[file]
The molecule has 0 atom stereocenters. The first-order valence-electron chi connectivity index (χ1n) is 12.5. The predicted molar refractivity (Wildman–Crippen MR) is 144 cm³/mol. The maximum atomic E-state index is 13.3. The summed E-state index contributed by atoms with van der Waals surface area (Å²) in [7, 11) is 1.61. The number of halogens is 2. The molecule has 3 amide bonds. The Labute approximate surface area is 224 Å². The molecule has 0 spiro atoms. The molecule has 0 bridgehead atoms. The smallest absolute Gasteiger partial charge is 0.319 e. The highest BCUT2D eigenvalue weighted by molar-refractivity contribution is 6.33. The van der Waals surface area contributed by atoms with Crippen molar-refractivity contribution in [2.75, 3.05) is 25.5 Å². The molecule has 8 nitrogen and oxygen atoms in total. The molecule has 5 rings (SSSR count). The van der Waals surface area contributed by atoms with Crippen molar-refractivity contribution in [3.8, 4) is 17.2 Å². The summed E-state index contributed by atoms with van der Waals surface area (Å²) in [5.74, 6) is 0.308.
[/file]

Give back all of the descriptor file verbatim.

The molecule has 0 atom stereocenters. The first-order valence-electron chi connectivity index (χ1n) is 12.5. The predicted molar refractivity (Wildman–Crippen MR) is 144 cm³/mol. The maximum atomic E-state index is 13.3. The summed E-state index contributed by atoms with van der Waals surface area (Å²) in [7, 11) is 1.61. The number of halogens is 2. The molecule has 3 amide bonds. The Labute approximate surface area is 224 Å². The molecule has 0 spiro atoms. The molecule has 0 bridgehead atoms. The smallest absolute Gasteiger partial charge is 0.319 e. The highest BCUT2D eigenvalue weighted by molar-refractivity contribution is 6.33. The van der Waals surface area contributed by atoms with Crippen molar-refractivity contribution in [2.75, 3.05) is 25.5 Å². The molecule has 8 nitrogen and oxygen atoms in total. The molecule has 5 rings (SSSR count). The van der Waals surface area contributed by atoms with Crippen molar-refractivity contribution in [3.8, 4) is 17.2 Å². The summed E-state index contributed by atoms with van der Waals surface area (Å²) in [5.74, 6) is 0.308.